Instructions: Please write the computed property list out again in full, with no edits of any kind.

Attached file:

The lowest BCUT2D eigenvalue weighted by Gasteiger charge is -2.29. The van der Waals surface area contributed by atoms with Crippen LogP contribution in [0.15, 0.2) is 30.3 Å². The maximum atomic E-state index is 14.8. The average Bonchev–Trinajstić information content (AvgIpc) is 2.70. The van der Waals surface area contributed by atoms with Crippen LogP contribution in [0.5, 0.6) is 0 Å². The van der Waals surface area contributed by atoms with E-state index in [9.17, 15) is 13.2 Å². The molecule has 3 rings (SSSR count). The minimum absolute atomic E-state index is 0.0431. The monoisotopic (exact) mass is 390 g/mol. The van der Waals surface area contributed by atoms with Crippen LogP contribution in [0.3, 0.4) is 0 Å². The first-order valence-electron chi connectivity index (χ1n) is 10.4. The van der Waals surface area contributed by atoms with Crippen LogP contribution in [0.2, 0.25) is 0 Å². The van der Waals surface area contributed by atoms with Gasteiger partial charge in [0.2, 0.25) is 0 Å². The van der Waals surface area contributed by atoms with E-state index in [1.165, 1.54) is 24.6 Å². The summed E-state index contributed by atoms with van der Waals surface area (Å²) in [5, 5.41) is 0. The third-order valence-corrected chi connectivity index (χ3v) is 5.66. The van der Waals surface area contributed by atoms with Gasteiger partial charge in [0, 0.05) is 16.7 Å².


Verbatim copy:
The lowest BCUT2D eigenvalue weighted by Gasteiger charge is -2.29. The van der Waals surface area contributed by atoms with Crippen LogP contribution in [0.15, 0.2) is 30.3 Å². The maximum atomic E-state index is 14.8. The average Bonchev–Trinajstić information content (AvgIpc) is 2.70. The van der Waals surface area contributed by atoms with Crippen LogP contribution in [0.5, 0.6) is 0 Å². The van der Waals surface area contributed by atoms with E-state index in [9.17, 15) is 13.2 Å². The molecule has 3 rings (SSSR count). The minimum absolute atomic E-state index is 0.0431. The monoisotopic (exact) mass is 390 g/mol. The van der Waals surface area contributed by atoms with Crippen LogP contribution in [0.3, 0.4) is 0 Å². The first-order valence-electron chi connectivity index (χ1n) is 10.4. The van der Waals surface area contributed by atoms with Crippen LogP contribution in [0.2, 0.25) is 0 Å². The van der Waals surface area contributed by atoms with Gasteiger partial charge in [0.2, 0.25) is 0 Å². The van der Waals surface area contributed by atoms with E-state index in [1.165, 1.54) is 24.6 Å². The summed E-state index contributed by atoms with van der Waals surface area (Å²) in [5, 5.41) is 0. The third-order valence-corrected chi connectivity index (χ3v) is 5.66. The van der Waals surface area contributed by atoms with Gasteiger partial charge in [0, 0.05) is 16.7 Å².